The purpose of this post is to share an online article that I came across today. Before doing so, I would like to say a few things.
I currently work for Enlightium Academy, a “premier accredited private online school for grades 3 through 12. Students in PreKindergarten through grade 2 utilize a parent-led, book-based program.” It is a great company where I and several of my friends work.
One of my tasks over the last year at my job was to write various Psychology courses from scratch. I have thoroughly enjoyed not just the writing, but also the opportunity to refresh my knowledge as well as continue my learning in this field. One of the topics I am passionate about is the relationship between Psychology and Christianity. There are different views. Some Christians think that Psychology is “of the devil” and nothing more than Satan’s ploy to lead Christ-followers away from the truth of the Gospel (i.e. a modern idol). Other Christians believe that as with any “secular” field of study, there is much that can be redeemed and used in the context of a Biblical worldview.
As I was working online this morning, I had the desire to find an excellent article that presents an integrated view of Psychology and Christianity. After all, from a Christian perspective, is God not the creator of human nature? God knows more about the human person and how we were designed to tick than anyone else no matter how many degrees one might have. Besides, did Jesus not say,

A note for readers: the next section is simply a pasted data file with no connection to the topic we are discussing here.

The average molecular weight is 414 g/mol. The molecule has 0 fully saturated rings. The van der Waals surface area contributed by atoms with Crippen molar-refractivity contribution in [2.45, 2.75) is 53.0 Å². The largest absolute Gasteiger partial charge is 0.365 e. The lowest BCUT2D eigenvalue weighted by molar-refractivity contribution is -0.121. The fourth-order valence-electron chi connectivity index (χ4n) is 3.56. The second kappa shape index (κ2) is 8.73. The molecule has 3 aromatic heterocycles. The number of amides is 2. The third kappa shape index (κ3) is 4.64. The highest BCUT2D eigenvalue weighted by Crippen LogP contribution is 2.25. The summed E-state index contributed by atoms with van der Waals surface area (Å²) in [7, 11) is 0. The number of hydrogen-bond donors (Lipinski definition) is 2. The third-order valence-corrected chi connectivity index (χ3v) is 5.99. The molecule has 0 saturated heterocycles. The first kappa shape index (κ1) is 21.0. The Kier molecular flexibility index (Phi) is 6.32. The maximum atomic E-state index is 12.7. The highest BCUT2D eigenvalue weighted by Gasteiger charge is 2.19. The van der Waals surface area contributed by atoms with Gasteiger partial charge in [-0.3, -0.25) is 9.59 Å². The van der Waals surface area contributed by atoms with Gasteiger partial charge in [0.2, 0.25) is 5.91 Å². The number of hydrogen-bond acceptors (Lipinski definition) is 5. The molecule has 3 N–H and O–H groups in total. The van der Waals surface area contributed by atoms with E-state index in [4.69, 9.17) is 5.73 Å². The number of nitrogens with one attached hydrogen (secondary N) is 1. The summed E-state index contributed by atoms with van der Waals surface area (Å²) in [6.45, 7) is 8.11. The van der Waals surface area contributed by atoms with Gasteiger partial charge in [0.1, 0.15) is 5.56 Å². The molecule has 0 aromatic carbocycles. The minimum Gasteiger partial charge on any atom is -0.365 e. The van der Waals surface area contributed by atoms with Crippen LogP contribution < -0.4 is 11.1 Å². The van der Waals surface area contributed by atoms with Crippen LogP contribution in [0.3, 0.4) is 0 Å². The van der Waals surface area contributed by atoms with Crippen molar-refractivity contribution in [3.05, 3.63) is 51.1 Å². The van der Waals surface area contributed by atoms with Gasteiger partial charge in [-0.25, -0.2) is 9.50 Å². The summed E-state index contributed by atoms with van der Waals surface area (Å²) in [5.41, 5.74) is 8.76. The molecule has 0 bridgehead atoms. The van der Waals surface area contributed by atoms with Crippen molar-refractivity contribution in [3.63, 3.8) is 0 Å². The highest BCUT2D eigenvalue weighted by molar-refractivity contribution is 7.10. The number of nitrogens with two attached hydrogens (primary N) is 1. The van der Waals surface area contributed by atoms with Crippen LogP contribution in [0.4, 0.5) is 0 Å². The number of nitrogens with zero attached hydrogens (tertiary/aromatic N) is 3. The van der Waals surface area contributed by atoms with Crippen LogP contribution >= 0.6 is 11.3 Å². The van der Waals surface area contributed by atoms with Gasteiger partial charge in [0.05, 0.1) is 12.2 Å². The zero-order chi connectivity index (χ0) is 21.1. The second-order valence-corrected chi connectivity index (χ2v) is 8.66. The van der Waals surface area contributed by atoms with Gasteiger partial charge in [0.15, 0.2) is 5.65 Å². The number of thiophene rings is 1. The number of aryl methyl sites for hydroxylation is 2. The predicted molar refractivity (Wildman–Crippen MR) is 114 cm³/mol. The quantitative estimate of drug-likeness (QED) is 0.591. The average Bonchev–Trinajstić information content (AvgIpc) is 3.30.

“My prayer is not that you take them out of the world but that you protect them from the evil one.”
We do not retreat. We engage. We reach into the mud, pull out different subjects, and wash them off with the water of God’s word/truth. Psychology is no different.
The following article, Can A Christian Really Be A Psychologist?, presents what I believe is a true Biblical vision of how we as Christ-followers need to view Psychology. The author of this article, Sergio P. da Silva, is a professor of Psychology at Calvin College in Grand Rapids, Michigan. This article also does an excellent job explaining the missionary attitude that Christians ought to have toward all areas of culture.
All truth is God’s truth, so we must not be afraid of taking what we can from different fields of study and “reclaiming” them for the purposes of Christ.
We need not be afraid.